UK to rule on man who conned Algeria
After going bankrupt, Omar Abed held out through the hot, humid Algerian summer before the heart attack finally struck. “I had just come home and said hello to my family when I felt my chest tighten,” said Mr Abed, a merchant in the Algerian capital, Algiers. “Until then I hadn't told my wife that our money was in El Khalifa Bank.”
Mr Abed was among the victims of Rafik Khalifa, an exiled former tycoon brought low by a banking scandal that cost hundreds of thousands of Algerians their savings and jobs. Once the glamorous star of Algeria's emergence from a decade of civil war in the 1990s, Khalifa has become a symbol of the widespread corruption that still plagues the country. This month authorities in Britain are set to decide on Khalifa's extradition to Algeria, a move his lawyer, Anna Rothwell, said he would appeal. For now, the spotlight is back on the man who conned a nation. Khalifa's profile rose as Algeria's government subdued Islamist insurgents in the 1990s and liberalised its economy to make up for lost growth. Within a few years, he had used capital from his family-owned pharmacy to construct a vast business empire. Venturing abroad with European-based TV stations and the launch of Khalifa Airways, Khalifa took to courting the likes of Gérard Depardieu, Catherine Deneuve and Sting at his villa on the Mediterranean. The cornerstone of his empire was El Khalifa Bank, which offered up to 17-per-cent interest to more than one million clients. That appealed both to many public companies and to Algerians like Mr Abed, the merchant, who put his money in El Khalifa Bank in 1998 in the hope of increasing it.
But as Khalifa shot to fame and fortune, speculation grew that his success hinged on working political connections and dodging rules. “If you look at Khalifa's vertiginous climb through Algeria's economy and society, it's clear he must have had some support,” said Jon Marks, a North Africa analyst and the head of Cross-Border Information, a British risk-assessment firm. “Algerians started asking questions,” said Faycal Metaoui, a political columnist for El Watan, an independent newspaper. “How did an unknown become so rich so quickly? Where did the money come from?” Unknown to Algerians, funds were being illegally siphoned from El Khalifa Bank to fuel the runaway expansion of Khalifa's companies. In November 2002, suspicious Algerian regulators restricted the bank's money transfers. The next February, three Khalifa group businessmen were caught at Algiers' airport en route to Paris carrying suitcases stuffed with US$2.9 million (Dh10.7m).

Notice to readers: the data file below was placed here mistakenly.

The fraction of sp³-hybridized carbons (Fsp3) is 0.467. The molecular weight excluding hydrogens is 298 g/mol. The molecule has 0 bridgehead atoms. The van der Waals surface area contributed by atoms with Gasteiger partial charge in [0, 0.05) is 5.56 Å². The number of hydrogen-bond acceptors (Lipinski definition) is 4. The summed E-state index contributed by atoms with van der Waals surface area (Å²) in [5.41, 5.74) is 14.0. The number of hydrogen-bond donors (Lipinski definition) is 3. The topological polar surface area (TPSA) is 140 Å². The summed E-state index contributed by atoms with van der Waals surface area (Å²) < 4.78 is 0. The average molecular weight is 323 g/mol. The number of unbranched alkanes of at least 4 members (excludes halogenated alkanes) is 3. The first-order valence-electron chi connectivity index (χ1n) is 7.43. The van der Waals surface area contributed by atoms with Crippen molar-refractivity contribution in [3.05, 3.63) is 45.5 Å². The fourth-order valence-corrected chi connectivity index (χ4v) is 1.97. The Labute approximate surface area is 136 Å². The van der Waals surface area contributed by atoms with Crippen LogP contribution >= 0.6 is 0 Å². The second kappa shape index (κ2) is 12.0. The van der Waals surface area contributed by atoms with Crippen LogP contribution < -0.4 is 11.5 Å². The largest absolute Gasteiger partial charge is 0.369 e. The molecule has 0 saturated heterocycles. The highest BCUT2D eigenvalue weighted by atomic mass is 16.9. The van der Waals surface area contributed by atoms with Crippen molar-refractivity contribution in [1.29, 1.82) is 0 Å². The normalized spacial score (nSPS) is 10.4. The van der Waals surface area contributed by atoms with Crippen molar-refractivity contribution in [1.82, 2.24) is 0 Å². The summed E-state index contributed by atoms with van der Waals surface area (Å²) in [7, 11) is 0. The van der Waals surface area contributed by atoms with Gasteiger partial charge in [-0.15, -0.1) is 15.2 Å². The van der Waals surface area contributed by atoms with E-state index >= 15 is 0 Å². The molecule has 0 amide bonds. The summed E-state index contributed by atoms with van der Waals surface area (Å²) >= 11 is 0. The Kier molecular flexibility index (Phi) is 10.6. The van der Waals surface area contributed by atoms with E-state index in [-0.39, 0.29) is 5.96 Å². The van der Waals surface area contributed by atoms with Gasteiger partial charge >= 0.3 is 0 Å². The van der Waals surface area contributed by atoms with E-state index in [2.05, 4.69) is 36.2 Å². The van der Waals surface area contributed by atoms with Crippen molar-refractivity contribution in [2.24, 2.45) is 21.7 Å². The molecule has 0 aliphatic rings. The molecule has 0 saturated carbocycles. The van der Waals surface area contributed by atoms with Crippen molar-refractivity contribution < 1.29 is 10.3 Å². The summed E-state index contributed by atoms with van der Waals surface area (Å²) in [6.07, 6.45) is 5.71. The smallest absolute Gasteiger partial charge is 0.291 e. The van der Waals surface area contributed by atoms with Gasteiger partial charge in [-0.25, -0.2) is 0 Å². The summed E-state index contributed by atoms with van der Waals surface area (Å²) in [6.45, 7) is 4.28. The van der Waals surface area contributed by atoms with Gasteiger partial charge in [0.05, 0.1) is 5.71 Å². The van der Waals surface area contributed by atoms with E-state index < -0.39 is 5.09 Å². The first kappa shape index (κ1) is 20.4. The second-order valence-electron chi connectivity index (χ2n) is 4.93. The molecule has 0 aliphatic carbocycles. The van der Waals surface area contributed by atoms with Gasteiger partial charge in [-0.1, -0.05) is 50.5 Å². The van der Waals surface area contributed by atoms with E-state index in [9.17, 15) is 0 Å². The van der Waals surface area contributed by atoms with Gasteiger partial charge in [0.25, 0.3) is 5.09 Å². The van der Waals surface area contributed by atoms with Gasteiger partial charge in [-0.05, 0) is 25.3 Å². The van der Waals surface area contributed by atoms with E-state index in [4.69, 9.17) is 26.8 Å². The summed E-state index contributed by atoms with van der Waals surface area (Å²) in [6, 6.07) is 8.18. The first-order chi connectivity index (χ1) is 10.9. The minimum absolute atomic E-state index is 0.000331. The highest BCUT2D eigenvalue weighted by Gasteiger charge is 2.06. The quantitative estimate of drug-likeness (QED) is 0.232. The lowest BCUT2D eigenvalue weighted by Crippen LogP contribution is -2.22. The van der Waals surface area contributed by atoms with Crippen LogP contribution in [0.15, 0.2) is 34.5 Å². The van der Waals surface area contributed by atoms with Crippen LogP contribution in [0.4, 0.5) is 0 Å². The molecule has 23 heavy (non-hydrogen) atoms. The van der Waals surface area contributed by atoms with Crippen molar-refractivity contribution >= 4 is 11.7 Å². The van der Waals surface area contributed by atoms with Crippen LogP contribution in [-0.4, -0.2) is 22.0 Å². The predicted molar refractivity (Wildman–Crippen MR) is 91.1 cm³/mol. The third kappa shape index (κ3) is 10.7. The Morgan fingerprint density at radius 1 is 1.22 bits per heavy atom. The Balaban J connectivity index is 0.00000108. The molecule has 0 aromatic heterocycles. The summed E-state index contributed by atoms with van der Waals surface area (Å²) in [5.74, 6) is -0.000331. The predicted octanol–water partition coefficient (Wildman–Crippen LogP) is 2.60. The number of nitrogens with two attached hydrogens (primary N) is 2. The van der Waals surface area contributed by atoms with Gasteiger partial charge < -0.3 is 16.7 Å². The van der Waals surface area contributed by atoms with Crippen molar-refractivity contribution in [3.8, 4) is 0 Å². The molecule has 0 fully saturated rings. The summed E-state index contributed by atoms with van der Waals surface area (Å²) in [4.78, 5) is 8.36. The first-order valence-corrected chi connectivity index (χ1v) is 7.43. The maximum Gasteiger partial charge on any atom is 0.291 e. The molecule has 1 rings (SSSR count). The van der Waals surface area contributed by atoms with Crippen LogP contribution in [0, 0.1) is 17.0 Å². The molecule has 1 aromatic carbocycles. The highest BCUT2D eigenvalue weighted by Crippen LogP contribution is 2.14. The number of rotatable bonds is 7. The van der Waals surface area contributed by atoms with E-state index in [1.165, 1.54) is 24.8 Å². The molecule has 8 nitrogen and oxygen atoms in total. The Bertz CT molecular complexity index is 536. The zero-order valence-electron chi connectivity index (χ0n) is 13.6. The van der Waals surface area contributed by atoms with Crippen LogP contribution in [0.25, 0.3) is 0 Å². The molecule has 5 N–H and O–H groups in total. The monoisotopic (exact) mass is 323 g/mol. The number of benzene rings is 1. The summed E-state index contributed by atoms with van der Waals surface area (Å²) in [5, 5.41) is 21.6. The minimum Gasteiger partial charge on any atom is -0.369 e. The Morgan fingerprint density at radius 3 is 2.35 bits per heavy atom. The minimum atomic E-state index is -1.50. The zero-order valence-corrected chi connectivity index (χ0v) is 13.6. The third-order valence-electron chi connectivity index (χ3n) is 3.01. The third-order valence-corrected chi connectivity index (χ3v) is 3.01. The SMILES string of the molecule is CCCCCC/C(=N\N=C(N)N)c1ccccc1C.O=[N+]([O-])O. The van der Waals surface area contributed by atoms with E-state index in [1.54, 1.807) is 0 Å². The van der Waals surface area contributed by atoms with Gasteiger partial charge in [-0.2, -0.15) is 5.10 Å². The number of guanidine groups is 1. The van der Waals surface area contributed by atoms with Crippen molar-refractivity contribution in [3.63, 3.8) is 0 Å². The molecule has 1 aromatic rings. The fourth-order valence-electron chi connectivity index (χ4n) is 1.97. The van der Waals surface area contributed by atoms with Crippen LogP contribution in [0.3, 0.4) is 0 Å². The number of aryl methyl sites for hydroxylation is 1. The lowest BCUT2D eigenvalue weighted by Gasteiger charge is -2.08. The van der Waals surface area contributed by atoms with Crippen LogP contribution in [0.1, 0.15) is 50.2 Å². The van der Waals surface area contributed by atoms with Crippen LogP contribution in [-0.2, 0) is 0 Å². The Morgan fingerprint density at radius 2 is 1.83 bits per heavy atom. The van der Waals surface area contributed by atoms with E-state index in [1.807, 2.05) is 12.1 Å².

Within months, El Khalifa Bank had folded, 20,000 had lost their jobs and Khalifa had fled his Paris office for Britain, which then had no extradition treaty with Algeria. The two countries swiftly signed one, and Algeria launched an investigation that implicated high-ranking state officials. More than a dozen suspects were convicted in 2007, including Khalifa, who was sentenced in absentia to life imprisonment. He is currently held in London's Wandsworth Prison while Algeria's extradition request is considered. The affair jolted Algerian authorities, who have since unleashed investigations into suspect businesses and government agencies, and abolished immunity for officials. Last October, the president called for the creation of a state corruption watchdog. “The government is now committed to a major, wide-ranging anti-corruption campaign,” Mr Marks said. But observers “are looking to see whether there's concrete evidence the political-economic system has changed”. Algerians worry that despite the clampdown, big fish like Khalifa can still use political influence to slip through the net, Mr Metaoui said, noting that Algerian law calls for Khalifa to be retried if his extradition goes through. That fear is shared by Mr Abed, who recovered from his heart attack in 2003 to head the Collective of El Khalifa Bank Fraud Victims. He wants former officials at Algeria's central bank punished for what he calls their failure to police Khalifa.Two key suspects convicted in the Khalifa affair, Abdelouahab Keramane, a former governor of the Bank of Algeria, and his brother Abdenour, a former industry minister, have fled abroad, claiming charges against them are politically motivated. The government insured El Khalifa Bank accounts by up to 600,000 Algerian dinars (Dh30,000), “but that's mu ch less than what was lost”, Mr Abed said. Meanwhile, authorities are thinking twice about the economic deregulation that opened the door to Khalifa. State banks and public investment have returned to dominance. “The Algerian leadership can point to Khalifa as an example of the dangers of a free market,” Mr Marks said. “But the market he represented was a peculiarly Algerian one, and had little to do with principles that conventional economists would recognise.”
John Thorne, Foreign Correspondent, Rabat